“The Court Jester” by William Merritt Chase. Source: Wikimedia
There’s a tragic cycle in human affairs. A leader solves a problem and is cheered for wisdom or decisiveness or practical understanding. They’re given authority, perhaps political leadership. The adulation becomes intoxicating. They don’t want to hear bad news – no one does – and they acquire toadies and hangers-on that latch onto them like leeches. These parasites only tell them what they want to hear.
Eventually, they overreach and try to accomplish things beyond their abilities and resources. They don’t get the bad news until it’s too late. They’ve shot the messenger so many times that no one dares deliver but glowing reports. The ancient Greeks called this “hubris.” The cycle of success-overreach-downfall repeats itself in individuals, corporations, and nations. When people need to deliver bad news, they implore their boss not to “shoot the messenger.”
It’s important for companies to have systems in place where bad news can be safely communicated to those in charge before simple mistakes become costly and potentially tragic design flaws. A few years ago Proctor and Gamble eliminated half its brands to streamline its business and cut costs. Seemingly no one was willing to tell the previous CEO that the agglomeration of products as diverse as pregnancy tests and pet foods were acting like barnacles on the bottom of a ship, slowing growth and making it hard to steer. It took new leadership to see the problem and propose this radical solution.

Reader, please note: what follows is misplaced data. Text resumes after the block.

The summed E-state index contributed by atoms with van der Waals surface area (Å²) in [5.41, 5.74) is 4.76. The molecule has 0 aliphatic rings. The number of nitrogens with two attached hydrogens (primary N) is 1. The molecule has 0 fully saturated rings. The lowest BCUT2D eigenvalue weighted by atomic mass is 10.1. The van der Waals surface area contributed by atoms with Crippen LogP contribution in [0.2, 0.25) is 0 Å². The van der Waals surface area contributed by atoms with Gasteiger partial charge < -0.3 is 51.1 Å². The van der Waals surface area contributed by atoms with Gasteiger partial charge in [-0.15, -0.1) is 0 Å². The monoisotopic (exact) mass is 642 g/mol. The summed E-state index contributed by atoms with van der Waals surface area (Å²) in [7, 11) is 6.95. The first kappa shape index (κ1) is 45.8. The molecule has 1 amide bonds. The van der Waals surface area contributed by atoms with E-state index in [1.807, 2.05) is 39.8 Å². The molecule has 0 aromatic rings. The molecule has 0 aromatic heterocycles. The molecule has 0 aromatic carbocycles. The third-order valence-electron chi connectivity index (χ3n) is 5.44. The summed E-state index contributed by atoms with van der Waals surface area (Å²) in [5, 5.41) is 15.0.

In movies and drama, leaders often threaten those who brings them bad news. This usually happens just before they fall. Shakespeare’s leaders like Macbeth, Henry IV, and Richard III all follow this pattern. By contrast, those who keep a “fool” close to them fare much better. Only a fool – someone with nothing to lose – is willing to tell the truth. If companies want to avoid overreach (and collapse), they need to have a culture that encourages people to speak truth to power. Who is delivering bad news to Zuckerberg or Nadella or Sundar Pichai?
Ironically, it’s the fool who is often the most astute.
Douglas R. Tengdin, CFA
Charter Trust Company
“The Best Trust Company in New England”